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One doctorʼs prescription for financial health
One doctorʼs prescription for financial health
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Marjorie Dixon, a doctor of reproductive medicine, went from being an in-debt resident to founding a successful full-service fertility clinic in Toronto.
PHOTO: THOMAS BOLLMANN

ONE DOCTORʼS PRESCRIPTION FOR FINANCIAL HEALTH

Start early, get out of debt, spend carefully, pull your finances together and access the experts

While doctors can make excellent salaries, for many, it’s an ongoing challenge to manage finances. Between student debt, navigating self-employment and being responsible for their own pensions, they can face many money obstacles.

Marjorie Dixon, a doctor of reproductive medicine and chief executive officer, medical director and founder of full-service fertility clinic Anova Fertility & Reproductive Health in Toronto, got solid financial advice from her parents, financial-planning experts and her peers. She went from an in-debt resident doctor to a wise investor, with real estate investments and a healthy nest egg.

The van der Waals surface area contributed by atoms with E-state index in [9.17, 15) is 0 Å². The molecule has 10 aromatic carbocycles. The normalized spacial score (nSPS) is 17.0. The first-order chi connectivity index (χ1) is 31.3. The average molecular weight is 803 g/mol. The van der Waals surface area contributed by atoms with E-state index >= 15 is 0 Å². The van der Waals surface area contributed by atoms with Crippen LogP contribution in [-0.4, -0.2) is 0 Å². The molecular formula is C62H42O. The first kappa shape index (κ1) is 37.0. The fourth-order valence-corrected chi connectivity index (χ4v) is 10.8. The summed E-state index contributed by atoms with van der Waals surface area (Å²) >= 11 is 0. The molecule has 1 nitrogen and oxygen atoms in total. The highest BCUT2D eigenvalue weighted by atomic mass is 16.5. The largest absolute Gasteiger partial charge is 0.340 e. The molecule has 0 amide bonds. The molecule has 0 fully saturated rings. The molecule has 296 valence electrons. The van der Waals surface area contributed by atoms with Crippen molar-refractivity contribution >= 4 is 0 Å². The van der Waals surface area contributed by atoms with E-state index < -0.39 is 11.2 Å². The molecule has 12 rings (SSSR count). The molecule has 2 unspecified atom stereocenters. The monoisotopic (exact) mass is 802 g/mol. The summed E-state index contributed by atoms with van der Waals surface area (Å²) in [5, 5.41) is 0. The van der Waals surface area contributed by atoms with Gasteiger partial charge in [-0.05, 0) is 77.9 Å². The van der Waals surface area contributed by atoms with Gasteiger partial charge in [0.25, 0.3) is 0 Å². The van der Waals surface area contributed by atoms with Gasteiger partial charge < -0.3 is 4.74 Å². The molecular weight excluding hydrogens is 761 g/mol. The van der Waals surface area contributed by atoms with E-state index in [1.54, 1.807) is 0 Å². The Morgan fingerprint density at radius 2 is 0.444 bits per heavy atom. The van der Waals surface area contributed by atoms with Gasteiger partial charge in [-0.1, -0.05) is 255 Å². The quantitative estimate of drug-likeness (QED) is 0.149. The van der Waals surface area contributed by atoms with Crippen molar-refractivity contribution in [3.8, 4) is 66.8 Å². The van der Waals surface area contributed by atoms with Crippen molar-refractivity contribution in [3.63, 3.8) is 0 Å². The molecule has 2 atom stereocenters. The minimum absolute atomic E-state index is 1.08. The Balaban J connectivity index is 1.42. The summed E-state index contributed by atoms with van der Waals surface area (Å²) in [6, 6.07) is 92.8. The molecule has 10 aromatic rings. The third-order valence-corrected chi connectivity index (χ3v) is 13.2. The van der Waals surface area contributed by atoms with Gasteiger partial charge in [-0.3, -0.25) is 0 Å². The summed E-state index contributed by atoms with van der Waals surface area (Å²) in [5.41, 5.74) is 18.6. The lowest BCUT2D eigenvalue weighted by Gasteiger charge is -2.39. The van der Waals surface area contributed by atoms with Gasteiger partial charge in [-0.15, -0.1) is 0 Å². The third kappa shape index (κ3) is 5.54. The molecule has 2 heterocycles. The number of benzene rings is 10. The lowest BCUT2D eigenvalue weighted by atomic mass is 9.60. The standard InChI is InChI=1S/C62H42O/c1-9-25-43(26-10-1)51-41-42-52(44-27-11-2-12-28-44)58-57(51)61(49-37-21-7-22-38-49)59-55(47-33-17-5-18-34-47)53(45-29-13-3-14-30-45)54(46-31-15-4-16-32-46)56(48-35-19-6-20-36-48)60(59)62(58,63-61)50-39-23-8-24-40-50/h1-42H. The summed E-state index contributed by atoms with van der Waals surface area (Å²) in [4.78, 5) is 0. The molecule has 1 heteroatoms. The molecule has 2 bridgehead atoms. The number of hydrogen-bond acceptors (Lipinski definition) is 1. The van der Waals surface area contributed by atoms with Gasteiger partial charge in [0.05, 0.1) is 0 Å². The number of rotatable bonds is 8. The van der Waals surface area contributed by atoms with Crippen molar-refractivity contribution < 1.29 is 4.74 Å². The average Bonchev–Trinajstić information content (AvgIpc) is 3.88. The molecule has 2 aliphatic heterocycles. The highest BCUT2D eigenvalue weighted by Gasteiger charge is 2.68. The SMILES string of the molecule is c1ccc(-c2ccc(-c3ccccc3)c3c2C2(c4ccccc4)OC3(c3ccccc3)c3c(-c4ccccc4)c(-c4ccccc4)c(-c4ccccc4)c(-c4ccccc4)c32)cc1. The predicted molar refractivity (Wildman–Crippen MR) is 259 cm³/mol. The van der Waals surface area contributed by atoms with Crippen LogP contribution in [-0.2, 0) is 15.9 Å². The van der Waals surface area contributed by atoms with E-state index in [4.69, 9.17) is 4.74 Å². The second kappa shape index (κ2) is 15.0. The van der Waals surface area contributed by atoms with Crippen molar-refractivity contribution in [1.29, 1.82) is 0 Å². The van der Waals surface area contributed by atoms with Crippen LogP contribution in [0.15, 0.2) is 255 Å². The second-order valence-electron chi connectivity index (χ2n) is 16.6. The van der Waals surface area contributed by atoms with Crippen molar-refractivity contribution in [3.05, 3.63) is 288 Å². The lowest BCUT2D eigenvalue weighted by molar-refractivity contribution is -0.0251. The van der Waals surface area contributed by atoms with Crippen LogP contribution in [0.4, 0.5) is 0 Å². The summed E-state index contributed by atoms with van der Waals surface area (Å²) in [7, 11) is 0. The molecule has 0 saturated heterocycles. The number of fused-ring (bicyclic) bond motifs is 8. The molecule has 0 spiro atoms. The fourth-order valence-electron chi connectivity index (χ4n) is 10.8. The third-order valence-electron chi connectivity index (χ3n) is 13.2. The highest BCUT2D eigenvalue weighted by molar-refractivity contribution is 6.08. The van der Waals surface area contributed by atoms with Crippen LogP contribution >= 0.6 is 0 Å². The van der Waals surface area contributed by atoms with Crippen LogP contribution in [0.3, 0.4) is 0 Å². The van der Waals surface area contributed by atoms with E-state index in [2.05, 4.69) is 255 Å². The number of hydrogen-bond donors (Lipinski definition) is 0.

Here, she talks about how she got her finances in order.

When did you first experience financial challenges?

I got a scholarship for medical school and had support from my parents. “As long as you excel in school, we will help you,” they said. I didn’t have to work and I was living in Montreal, so my rent was very affordable. I graduated in 1997 with minimal student debt.

That all changed with my residency. First, I had to pay for flights around the country for interviews, plus I needed nice clothes and a haircut. Luckily, I was able to get a credit card and a line of credit to finance my job search. I got a residency in Toronto and I was blown away by the cost of living. I was paying $1,900 a month for my apartment near the hospital.

But my personal expenses were also climbing. While I was doing a fellowship in Vermont, my partner and I decided it was time to start a family. I paid $17,000 US to have in-vitro fertilization (IVF) for my eldest son. It was worth it, but by the time I was recruited back to Canada, I was $125,000 in debt.

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PHOTO: THOMAS BOLLMANN

How did you tackle your debt?

I took a two-month maternity leave and then I hit the ground running. I knew I had to start making money to deal with the debt and support my family. We lived frugally: I had my aunt’s car, a Toyota Corolla that didn’t even have power windows. I see social media pictures now of people who take a babymoon — that’s not how we lived to make it work and build our family of three kids.

I always tried to have a plan for my money. We worked hard and I had registered retirement savings plans (RRSPs), and in 2006 we used that money to help buy our first house. I was able to replace that money in my RRSP soon after.

When did you set up your RRSP?